Last week after I showed my students how to power write the they wrote for the first time, they were still a little confused on if they have followed the process correctly. I used a wonderful tool called eyeplorer to show them what I was looking for!. I went to the eyeplore website and typed in Civil War and got the map above of the Civil War. The map shows all the possible connections of the Civil War. The students LOVED eyeplorer! So many of them asked me for the website so they could go home and experiment with the technology. I think eyeplorer has wonderful possibilities in the classroom and can really help students see and understand connections and relationships. We know that connections between material help facilitate learning – which is the whole point of what we do each day! If you have a fun way to use eyeplorer in the classroom please share!
As educators we are always striving to help students be a well rounded participants in society. We have to look at balancing many different concerns in education, including the global society we live in and educating the entire child. I have found in my experience that it is very easy to get wrapped up in using technology in all disciplines and neglecting other crucial aspects to a child’s development. I LOVE web 2.0 tools and teaching my students to blog and be useful members of a global society, but it is also important that we teach children basic skills such as writing and cutting on a line!
I know it sounds intuitive but I think as technology driven educators we must balance where we use technology and where we decide pencil, paper and scissors are also a good choice. This week in class I gave my students the option of using mind-mapping technology or using paper and colored pencils to create a mind map about nouns. I was surprised when about 7 of my students chose to use paper and pencils. We are also working on a writing assignment right now, journaling as a slave on the underground railroad. My students asked if I was going to allow them to use computers and I explained that computers didn’t exist in the 1800’s and they were all disappointed! However, as an educator I know the important of students being able to write in pencil on paper and cut out an object on the lines!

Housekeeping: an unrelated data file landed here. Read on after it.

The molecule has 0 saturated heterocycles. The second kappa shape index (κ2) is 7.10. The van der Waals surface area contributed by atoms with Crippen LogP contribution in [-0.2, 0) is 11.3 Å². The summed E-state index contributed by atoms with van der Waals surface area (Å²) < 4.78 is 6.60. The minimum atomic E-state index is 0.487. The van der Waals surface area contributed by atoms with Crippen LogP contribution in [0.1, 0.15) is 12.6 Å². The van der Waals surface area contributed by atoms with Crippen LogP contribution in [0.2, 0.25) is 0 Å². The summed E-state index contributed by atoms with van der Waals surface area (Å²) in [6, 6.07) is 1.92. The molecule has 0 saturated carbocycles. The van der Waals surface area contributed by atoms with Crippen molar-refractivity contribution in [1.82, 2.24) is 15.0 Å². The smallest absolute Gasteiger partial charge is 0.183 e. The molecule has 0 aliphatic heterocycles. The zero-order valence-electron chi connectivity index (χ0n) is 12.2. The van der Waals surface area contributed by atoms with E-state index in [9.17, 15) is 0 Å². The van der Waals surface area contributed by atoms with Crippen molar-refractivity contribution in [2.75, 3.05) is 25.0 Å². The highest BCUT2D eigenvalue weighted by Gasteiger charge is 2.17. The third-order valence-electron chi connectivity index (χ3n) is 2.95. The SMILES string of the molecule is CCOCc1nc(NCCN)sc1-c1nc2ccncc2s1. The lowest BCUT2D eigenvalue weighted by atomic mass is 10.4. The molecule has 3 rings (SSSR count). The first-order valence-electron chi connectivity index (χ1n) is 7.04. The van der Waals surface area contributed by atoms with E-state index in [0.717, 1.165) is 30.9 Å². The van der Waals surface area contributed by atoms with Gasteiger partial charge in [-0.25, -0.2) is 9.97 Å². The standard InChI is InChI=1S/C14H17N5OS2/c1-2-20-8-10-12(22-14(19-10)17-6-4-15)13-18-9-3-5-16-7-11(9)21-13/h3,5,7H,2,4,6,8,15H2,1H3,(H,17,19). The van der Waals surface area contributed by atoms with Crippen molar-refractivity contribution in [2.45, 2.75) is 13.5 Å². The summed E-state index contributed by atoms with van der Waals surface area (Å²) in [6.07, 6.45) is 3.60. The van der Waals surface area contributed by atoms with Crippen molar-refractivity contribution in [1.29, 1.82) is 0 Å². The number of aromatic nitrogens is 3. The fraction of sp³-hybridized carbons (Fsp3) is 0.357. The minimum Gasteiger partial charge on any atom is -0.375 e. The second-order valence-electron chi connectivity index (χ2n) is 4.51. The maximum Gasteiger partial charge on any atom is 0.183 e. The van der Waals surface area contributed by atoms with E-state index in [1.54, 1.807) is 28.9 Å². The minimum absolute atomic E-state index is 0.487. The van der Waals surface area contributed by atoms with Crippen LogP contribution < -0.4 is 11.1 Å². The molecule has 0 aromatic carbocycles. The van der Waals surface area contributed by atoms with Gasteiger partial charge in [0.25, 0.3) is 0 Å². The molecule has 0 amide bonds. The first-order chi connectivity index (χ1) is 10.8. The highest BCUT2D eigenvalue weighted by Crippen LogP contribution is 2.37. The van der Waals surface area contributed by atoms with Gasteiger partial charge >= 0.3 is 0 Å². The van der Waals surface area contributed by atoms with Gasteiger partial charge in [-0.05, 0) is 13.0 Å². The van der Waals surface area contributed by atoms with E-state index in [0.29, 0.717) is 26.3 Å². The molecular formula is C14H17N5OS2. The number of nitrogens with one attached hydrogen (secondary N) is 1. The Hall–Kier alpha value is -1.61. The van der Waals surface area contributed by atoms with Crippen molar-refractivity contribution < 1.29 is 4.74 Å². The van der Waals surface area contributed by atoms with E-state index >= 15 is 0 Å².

I wonder if research will come and prove that maybe too much technology too early is developmentally inappropriate for younger students. I know my fifth-graders do not have very good scissor skills and the ability to color inside the lines. I haven’t just seen that pattern in one class, it has been multiple classes over multiple years. I think in our curriculum driven society we lose fact that these students still need help in basic fine motor skills. I think as educators we need to plan our technology use and the lack of technology use, intentionally as we look at educating the entire child. As much as it pains me to say we should be unplugged from technology for a bit each day, I think we need to offer our students a balance of technology with the basic cutting and pasting – with glue and paper – not ctrl X and ctrl V.
My fifth-grade students run our school newscast. Everyday out fifth-graders lead the school in announcements, the pledge, and general information. I am blown away by how well the students can take the technology they are learning and put it to use immediately! One of the teachers on the fifth-grade team helps coordinate our students on a daily basis for our TV programs which we call “Tiger TV”. We have two green screens, a mini-mac, two camera’s lights, a teleprompter, and a board which controls all of the broadcast. We have students which run all of the equipment on their own. We have developing our TV program over the past three years and each year we add in a new feature. Just last week we added the teleprompter. Well, today it turns out that the two teachers that are always in the broadcast room with the students were both out sick! YIKES!!! Our students rose the occasion and ran all of the equipment on their own! It was an amazing broadcast! We have several students that are our students directors and then all of the other students rotate on and off of Tiger on a three week basis. The students that are rotating off of the broadcast train the new students on the equipment. This year we have even starting allowing our fifth-graders to write our scripts. I am amazed every day at how well the students acclimate to technology!